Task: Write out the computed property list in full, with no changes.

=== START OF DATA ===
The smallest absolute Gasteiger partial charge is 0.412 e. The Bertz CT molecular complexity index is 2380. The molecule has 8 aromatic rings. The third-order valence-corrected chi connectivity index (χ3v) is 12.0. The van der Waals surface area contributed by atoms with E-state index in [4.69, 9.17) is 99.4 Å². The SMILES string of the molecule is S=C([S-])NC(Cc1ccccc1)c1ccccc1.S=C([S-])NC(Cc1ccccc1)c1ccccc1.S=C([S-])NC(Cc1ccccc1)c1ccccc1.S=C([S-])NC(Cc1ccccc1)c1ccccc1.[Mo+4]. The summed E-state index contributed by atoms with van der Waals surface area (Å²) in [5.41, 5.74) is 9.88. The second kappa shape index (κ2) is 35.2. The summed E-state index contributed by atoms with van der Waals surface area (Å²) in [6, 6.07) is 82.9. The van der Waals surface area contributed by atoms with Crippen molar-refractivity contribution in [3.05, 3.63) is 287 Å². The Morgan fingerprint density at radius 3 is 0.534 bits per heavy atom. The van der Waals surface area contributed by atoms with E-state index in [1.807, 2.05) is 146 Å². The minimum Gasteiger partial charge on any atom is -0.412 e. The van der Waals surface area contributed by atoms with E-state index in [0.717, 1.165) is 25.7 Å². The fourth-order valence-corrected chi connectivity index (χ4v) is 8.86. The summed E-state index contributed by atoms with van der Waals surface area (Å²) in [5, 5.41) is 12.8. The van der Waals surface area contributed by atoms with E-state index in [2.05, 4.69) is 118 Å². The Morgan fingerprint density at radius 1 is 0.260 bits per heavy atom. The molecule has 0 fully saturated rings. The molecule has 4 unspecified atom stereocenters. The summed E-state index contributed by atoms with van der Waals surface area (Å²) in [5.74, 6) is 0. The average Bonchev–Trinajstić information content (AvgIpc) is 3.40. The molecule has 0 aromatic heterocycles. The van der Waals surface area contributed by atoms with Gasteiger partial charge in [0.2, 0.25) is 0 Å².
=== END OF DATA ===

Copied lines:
The smallest absolute Gasteiger partial charge is 0.412 e. The Bertz CT molecular complexity index is 2380. The molecule has 8 aromatic rings. The third-order valence-corrected chi connectivity index (χ3v) is 12.0. The van der Waals surface area contributed by atoms with E-state index in [4.69, 9.17) is 99.4 Å². The SMILES string of the molecule is S=C([S-])NC(Cc1ccccc1)c1ccccc1.S=C([S-])NC(Cc1ccccc1)c1ccccc1.S=C([S-])NC(Cc1ccccc1)c1ccccc1.S=C([S-])NC(Cc1ccccc1)c1ccccc1.[Mo+4]. The summed E-state index contributed by atoms with van der Waals surface area (Å²) in [5.41, 5.74) is 9.88. The second kappa shape index (κ2) is 35.2. The summed E-state index contributed by atoms with van der Waals surface area (Å²) in [6, 6.07) is 82.9. The van der Waals surface area contributed by atoms with Crippen molar-refractivity contribution in [3.05, 3.63) is 287 Å². The Morgan fingerprint density at radius 3 is 0.534 bits per heavy atom. The van der Waals surface area contributed by atoms with E-state index in [1.807, 2.05) is 146 Å². The minimum Gasteiger partial charge on any atom is -0.412 e. The van der Waals surface area contributed by atoms with E-state index in [0.717, 1.165) is 25.7 Å². The fourth-order valence-corrected chi connectivity index (χ4v) is 8.86. The summed E-state index contributed by atoms with van der Waals surface area (Å²) in [5, 5.41) is 12.8. The van der Waals surface area contributed by atoms with E-state index in [2.05, 4.69) is 118 Å². The Morgan fingerprint density at radius 1 is 0.260 bits per heavy atom. The molecule has 0 fully saturated rings. The molecule has 4 unspecified atom stereocenters. The summed E-state index contributed by atoms with van der Waals surface area (Å²) in [5.74, 6) is 0. The average Bonchev–Trinajstić information content (AvgIpc) is 3.40. The molecule has 0 aromatic heterocycles. The van der Waals surface area contributed by atoms with Gasteiger partial charge in [0.2, 0.25) is 0 Å².